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Bloomington, Indiana, population 69,000, is located about fifty miles south of Indianapolis in Indiana's limestone country, and is seat of Monroe County and home to Indiana University.

I drove there to see an exhibit of Thomas Hart Benton's work at the Indiana University Art Museum, and spent a little more than a day walking around the town and campus with my camera. Enjoy the photos.

Looking west on Kirkwood Avenue from the Indiana University campus.












Nick's was a long-time tradition when I haunted these parts more than forty years ago.


















































The 1906 Monroe County Courthouse was designed by Fort Wayne architects Mahurin and Mahurin. It's a beautiful building kept in beautiful condition; the copper dome recently was restored.
























Keep your city beautiful. Exterminate Taggers.






Indiana Memorial Union


The topography is limestone hills, and summer storms often dump heavy rains. When that happens, the Jordan River expands rapidly to cover most of the meadow.










Downtown Bloomington seen from the IMU tower.


IMU Hotel entrance.


Beck Chapel and Dunn Cemetery.
















Auditorium with Indiana Murals by Thomas Hart Benton.











Lilly Library


Indiana University Art Museum.


























The Light Totem is lit with colored light-emitting diodes that change color and pattern in frequently-changing sequences. At night they illuminate the nearby building wall.





Owen Hall, named for Richard Owen of the New Harmony Owen family. He was state geologist and made many contributions to Indiana and to his science.


Wylie Hall, where I sweat my way through quite a few exams more than 40 years ago.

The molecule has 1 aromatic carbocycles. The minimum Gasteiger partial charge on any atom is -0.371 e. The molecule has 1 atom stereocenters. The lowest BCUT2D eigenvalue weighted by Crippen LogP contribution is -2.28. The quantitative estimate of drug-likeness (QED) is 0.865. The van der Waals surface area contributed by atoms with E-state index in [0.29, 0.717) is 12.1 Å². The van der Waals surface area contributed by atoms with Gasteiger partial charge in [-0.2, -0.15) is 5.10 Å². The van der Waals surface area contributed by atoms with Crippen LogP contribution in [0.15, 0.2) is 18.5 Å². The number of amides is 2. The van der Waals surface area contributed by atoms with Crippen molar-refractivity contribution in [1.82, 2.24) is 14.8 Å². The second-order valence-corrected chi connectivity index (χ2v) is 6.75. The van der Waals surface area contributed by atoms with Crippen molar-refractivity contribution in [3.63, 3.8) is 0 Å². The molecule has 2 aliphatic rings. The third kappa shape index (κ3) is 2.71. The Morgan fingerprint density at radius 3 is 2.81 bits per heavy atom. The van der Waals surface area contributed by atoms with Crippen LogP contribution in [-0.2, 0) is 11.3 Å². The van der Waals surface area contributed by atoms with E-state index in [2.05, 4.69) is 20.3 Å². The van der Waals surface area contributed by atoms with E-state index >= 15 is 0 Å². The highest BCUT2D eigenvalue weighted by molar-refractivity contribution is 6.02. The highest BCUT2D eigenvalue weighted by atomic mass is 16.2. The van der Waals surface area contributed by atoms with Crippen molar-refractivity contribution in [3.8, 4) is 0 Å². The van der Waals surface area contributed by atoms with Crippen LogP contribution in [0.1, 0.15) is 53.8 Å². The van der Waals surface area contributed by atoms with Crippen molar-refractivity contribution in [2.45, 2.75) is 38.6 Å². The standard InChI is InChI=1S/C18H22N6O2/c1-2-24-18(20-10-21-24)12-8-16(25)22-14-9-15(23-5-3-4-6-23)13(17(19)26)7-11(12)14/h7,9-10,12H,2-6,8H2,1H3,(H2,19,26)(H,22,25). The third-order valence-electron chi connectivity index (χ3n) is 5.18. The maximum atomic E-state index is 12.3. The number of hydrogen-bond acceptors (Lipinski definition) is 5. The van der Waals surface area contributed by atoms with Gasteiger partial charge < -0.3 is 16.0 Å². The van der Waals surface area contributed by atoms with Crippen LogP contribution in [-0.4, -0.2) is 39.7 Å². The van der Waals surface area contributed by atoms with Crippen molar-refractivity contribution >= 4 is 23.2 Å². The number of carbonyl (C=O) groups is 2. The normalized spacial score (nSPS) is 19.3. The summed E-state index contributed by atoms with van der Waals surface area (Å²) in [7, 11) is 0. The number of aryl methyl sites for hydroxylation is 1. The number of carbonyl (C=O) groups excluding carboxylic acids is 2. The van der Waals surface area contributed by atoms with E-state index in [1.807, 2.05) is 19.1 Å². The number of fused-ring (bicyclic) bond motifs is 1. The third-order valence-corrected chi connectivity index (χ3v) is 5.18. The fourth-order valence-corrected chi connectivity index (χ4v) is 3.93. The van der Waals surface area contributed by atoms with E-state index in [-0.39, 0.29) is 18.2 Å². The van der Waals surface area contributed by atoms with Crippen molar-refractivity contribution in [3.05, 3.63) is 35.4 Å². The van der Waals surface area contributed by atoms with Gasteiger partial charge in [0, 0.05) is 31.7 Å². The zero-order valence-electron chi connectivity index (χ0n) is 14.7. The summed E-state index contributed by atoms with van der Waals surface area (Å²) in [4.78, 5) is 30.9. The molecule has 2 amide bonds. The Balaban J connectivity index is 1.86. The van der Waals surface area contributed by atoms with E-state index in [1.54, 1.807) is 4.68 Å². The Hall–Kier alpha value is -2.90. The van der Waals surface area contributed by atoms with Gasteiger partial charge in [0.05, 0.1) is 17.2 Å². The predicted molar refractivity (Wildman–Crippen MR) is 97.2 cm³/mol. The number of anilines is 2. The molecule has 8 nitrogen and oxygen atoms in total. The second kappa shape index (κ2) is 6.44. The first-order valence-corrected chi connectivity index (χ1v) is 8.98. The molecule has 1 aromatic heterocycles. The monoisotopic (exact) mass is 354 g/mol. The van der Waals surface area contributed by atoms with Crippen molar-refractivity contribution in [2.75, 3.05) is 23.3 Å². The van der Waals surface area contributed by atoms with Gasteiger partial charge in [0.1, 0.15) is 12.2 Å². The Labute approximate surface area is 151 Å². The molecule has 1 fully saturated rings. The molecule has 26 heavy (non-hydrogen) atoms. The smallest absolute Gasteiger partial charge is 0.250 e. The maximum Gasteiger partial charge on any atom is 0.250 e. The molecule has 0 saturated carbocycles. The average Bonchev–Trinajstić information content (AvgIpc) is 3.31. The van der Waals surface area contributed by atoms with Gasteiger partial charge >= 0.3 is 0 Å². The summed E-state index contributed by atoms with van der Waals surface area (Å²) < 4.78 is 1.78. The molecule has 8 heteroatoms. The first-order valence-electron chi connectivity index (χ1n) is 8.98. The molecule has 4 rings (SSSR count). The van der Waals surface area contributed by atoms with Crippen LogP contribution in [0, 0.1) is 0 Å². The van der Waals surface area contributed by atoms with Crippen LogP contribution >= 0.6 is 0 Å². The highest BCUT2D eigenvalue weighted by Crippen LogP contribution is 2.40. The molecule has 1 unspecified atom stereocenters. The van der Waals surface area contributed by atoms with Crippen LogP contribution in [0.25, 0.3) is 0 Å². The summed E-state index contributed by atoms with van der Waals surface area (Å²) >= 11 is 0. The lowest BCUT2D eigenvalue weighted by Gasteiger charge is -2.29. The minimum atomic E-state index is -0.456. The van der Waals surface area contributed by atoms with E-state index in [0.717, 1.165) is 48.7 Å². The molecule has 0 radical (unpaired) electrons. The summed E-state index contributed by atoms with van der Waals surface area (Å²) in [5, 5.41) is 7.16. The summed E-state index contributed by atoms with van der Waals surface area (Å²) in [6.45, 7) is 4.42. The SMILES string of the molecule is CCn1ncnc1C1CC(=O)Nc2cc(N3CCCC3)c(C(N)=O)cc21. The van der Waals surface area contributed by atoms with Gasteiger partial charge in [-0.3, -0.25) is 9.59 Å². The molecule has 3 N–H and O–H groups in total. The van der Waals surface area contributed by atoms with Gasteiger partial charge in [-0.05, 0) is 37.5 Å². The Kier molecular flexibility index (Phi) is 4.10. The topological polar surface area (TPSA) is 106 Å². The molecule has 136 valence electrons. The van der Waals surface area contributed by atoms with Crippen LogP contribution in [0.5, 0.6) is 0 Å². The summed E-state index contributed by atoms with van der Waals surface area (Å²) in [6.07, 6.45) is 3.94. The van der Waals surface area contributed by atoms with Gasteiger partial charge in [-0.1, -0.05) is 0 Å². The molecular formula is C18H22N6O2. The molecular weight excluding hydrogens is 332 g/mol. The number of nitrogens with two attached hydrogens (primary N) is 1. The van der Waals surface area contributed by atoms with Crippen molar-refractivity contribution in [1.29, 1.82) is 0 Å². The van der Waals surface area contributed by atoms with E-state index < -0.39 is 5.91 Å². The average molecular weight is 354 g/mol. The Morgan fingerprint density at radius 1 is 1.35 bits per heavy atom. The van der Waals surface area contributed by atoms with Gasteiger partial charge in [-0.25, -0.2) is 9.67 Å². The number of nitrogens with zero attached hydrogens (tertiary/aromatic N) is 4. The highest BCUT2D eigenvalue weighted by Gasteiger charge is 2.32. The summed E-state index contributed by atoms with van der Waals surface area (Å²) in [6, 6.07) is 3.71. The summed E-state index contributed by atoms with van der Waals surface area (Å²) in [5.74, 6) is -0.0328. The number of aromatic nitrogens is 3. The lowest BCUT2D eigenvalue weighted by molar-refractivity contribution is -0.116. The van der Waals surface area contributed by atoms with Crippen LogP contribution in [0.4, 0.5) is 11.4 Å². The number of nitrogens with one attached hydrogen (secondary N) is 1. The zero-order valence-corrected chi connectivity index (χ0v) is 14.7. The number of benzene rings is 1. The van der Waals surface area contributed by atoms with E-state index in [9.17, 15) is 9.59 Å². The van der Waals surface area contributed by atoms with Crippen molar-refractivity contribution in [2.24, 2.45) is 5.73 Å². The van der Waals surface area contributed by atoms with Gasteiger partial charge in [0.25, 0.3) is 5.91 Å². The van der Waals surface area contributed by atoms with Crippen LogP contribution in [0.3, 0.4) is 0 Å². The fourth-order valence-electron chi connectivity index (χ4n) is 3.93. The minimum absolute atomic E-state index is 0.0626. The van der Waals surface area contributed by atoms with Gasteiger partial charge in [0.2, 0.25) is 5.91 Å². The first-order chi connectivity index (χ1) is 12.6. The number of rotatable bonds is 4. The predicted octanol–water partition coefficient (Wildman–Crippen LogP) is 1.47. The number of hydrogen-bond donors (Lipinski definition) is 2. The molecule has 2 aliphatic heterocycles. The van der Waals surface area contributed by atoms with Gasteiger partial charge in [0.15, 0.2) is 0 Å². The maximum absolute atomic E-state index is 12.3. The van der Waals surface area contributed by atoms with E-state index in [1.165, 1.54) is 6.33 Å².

Dunn's Woods is home to many beautiful, towering old Beech trees.






Maxwell Hall, nicely Romanesque.


The Student Building was gutted by fire in 1990 during renovations; only the exterior walls were left standing. It was completely rebuilt to modern codes while appearing just as it originally did..




























One of the guys in my dorm was an accomplished builder of radio-controlled model aircraft. He used to test-fly them on Woodlawn Field. Early one evening he put the finishing touches on a beautiful biplane with a wingspan of about four feet. Eager to try it out, he carried it to the field accompanied by an enthusiastic entourage. The plane took off and flew perfectly and he put it through its paces until it started to run out of fuel.

In the failing light he didn't see the power lines that ran above the far end of the field then, and coming in for a landing the plane suddenly disintegrated in mid-air and rained down in a shower of pieces. He didn't cry, but I wanted to when I saw how hard he was trying not to.


In 1962-1963 Monroe Hall and surrounding Brown, Green and Morgan Halls were pretty much the center of my life for nine months. They were brand-new then. Now, they look drab 'n shabby.




New construction; I don't know what it will be.




Campus power plant.




Sorry. No trains this time; the only ones I heard were late at night after I was all tucked in at my motel.


I got a couple buses, though!




Returning to Campus at dusk for some photos of the Light Totem displays.


















Heading down Kirkwood for a view of downtown after dark.












School's out for the summer - not much going on. G'night.
 

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Fantastic work as always, Rob! I love the look and feel of campus. It looks like the inner-city area remained fairly intact through the second half of the century.

Bloomington looks like it is poised for good times ahead, especially with the planned expansion of I-69 past town.
 

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my favorite place on earth. Where is that Monroe hall? I thought I knew every building on campus, but I don't think I have ever seen that before. I'm pretty sure that is no longer a dorm.

you might be interested in this.

http://newsinfo.iu.edu/news/page/normal/8142.html

there is a ton of new construction going on as the new president is pushing to build new facilities and renovate all of the older spaces. They're doing a pretty good job of building attractive new buildings and preserving open space. That building that they are building that you were wondering about is MS2, the second of 4 new science research building to be built. The simon building which was built on the old side of campus between myers and ballentine was the first and was named the best new research lab facility by a science tech magazine. Hopefull buildings 2-4 go as well.